A study assured that unless action is taken, the environmental related deaths in South-East Asia will increase by 12.7%
The International Community is aware of the consequences of climate change. A study revealed that pollution is killing 9 million people per year. However, a recent research also assured that this death toll can increase by the end of the century.
"climate change may be more dramatic among warmer and more populated areas of the planet"
Some of the most affected regions will be South America. According to the research published in The Lancet Planetary Health, if no action is taken by 2090-2099, mortality rates could rise 4.6% in said region.
The publication compared the potential temperature related health impact of climate change and assured that if the temperature rises, the death rates during the hot weather season will increase. The study revealed that the areas in most danger are those located within warmer regions.
Antonio Gasparrini, lead author of the research, assured that "the study demonstrates that climate change may be more dramatic among warmer and more populated areas of the planet and in some cases disproportionately affect poorer regions of the world". In South-East Asia, the projected death toll is 12.7% higher and 6.4% in Southern Europe.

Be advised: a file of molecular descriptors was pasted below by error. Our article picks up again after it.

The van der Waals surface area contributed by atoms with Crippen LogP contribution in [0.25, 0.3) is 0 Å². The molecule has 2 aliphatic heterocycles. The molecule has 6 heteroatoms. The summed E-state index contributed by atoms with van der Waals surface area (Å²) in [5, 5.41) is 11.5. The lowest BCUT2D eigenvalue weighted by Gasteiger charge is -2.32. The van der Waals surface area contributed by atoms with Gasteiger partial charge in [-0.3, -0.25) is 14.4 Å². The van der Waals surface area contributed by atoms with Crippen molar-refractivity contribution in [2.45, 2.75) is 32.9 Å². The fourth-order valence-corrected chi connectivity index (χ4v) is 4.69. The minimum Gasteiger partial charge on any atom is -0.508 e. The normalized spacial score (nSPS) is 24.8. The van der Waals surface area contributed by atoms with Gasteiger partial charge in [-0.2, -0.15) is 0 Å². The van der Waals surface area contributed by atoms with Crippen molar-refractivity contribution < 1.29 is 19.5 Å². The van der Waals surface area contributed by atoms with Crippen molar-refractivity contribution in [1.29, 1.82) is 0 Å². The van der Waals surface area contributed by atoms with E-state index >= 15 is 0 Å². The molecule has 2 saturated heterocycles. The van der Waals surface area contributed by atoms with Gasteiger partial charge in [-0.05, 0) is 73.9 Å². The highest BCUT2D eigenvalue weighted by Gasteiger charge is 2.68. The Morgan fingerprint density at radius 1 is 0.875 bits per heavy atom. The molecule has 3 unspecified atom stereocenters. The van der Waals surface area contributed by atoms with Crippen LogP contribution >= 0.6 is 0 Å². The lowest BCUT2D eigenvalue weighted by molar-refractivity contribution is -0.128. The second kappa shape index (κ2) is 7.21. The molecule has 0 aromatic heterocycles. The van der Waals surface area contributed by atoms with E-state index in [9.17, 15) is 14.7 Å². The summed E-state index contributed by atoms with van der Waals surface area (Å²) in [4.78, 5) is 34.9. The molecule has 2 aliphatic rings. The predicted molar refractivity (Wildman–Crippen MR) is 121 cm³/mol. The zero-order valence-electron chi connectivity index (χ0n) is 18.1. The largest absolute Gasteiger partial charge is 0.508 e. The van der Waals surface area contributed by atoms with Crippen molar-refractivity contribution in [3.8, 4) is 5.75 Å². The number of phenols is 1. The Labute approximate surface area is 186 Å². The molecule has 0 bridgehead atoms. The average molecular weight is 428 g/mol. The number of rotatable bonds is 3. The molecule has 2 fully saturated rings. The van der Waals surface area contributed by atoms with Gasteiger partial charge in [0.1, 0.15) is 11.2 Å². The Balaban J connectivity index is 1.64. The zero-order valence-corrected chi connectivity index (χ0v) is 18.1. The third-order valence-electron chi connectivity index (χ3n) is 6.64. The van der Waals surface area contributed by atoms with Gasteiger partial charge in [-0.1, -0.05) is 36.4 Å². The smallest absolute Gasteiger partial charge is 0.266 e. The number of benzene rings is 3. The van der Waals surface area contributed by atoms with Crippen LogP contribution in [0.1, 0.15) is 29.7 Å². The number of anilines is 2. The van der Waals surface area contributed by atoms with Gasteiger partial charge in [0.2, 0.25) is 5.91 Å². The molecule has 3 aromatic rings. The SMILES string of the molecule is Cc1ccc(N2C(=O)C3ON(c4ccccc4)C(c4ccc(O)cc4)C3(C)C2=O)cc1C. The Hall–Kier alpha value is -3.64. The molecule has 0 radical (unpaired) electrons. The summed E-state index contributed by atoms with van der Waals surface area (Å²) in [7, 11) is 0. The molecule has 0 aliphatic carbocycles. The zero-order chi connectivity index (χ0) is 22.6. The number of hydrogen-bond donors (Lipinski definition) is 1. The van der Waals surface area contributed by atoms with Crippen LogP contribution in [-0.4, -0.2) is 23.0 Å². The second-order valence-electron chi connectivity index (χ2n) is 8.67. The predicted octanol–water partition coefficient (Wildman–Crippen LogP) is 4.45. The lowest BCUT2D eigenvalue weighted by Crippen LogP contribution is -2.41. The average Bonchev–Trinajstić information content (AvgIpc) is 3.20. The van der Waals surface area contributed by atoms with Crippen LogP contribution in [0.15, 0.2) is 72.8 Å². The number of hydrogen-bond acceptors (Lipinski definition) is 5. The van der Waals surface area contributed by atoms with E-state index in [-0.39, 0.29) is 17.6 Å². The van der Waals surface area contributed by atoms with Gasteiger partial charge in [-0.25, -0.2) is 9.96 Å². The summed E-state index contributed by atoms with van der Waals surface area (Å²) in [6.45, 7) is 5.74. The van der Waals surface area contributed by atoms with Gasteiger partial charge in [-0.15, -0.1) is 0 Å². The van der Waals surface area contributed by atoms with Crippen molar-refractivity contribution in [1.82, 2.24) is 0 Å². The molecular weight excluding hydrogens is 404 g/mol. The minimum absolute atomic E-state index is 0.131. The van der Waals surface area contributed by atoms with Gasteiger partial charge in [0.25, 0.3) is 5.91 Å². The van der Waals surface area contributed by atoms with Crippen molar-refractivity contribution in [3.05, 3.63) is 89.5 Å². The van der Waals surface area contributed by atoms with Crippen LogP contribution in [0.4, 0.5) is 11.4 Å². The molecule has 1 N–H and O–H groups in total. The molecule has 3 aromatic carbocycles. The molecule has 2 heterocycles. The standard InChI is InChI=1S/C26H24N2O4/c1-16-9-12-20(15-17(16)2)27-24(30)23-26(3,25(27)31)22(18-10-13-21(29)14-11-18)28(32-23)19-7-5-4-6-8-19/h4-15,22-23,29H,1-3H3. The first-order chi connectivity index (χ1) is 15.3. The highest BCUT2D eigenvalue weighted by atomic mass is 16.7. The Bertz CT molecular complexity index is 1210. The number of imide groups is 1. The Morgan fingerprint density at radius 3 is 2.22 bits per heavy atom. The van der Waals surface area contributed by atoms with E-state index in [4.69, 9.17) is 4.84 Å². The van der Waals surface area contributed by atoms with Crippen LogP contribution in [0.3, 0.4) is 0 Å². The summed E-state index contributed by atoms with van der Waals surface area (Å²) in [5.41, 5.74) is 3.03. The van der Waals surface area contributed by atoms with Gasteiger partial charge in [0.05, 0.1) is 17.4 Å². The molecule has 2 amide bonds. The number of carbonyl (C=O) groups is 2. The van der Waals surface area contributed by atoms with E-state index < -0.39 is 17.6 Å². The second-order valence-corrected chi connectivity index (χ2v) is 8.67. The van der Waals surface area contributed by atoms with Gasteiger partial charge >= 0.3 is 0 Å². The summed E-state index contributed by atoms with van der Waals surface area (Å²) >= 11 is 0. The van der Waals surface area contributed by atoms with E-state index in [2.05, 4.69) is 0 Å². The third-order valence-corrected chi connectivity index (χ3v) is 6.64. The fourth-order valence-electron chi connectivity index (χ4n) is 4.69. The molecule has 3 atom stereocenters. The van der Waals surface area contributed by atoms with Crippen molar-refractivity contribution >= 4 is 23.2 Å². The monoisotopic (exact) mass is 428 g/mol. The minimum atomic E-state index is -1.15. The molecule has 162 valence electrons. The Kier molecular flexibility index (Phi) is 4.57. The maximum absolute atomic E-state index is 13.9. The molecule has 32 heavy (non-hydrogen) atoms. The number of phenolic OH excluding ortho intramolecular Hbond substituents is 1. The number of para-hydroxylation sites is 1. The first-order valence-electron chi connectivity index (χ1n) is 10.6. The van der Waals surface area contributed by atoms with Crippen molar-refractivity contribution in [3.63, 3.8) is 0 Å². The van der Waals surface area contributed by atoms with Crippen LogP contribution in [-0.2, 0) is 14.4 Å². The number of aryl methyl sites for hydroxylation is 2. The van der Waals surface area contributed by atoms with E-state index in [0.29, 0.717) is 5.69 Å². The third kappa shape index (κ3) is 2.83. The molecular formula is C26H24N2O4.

This is considered the "largest study to date of the potential temperature-related health impacts of climate change".
According to Antonio Gasparrini, Associate Professor of Biostatistics and Epidemiology at the London School of Hygiene and Tropical Medicine, "Climate change is now widely recognized as the biggest global threat of the 21st century. Although previous studies have shown a potential rise in heat-related mortality, little was known about the extent to which this increase would be balanced by a reduction in cold-related deaths. In addition, effects tend to vary across regions, depending on local climate and other characteristics, making global comparisons very difficult".
The research compared heat and cold related mortality across 451 locations around the world. It used data from 85 million deaths between 1984 and 2015 from different climates, socioeconomic, and demographic realities. Gasparrini explained, "the good news, is that if we take action to reduce global warming, for instance by complying with the thresholds set by the Paris Agreement, this impact will be much lower".
Latin American Post | Santiago Gómez Hernández
Copy edited by Susana Cicchetto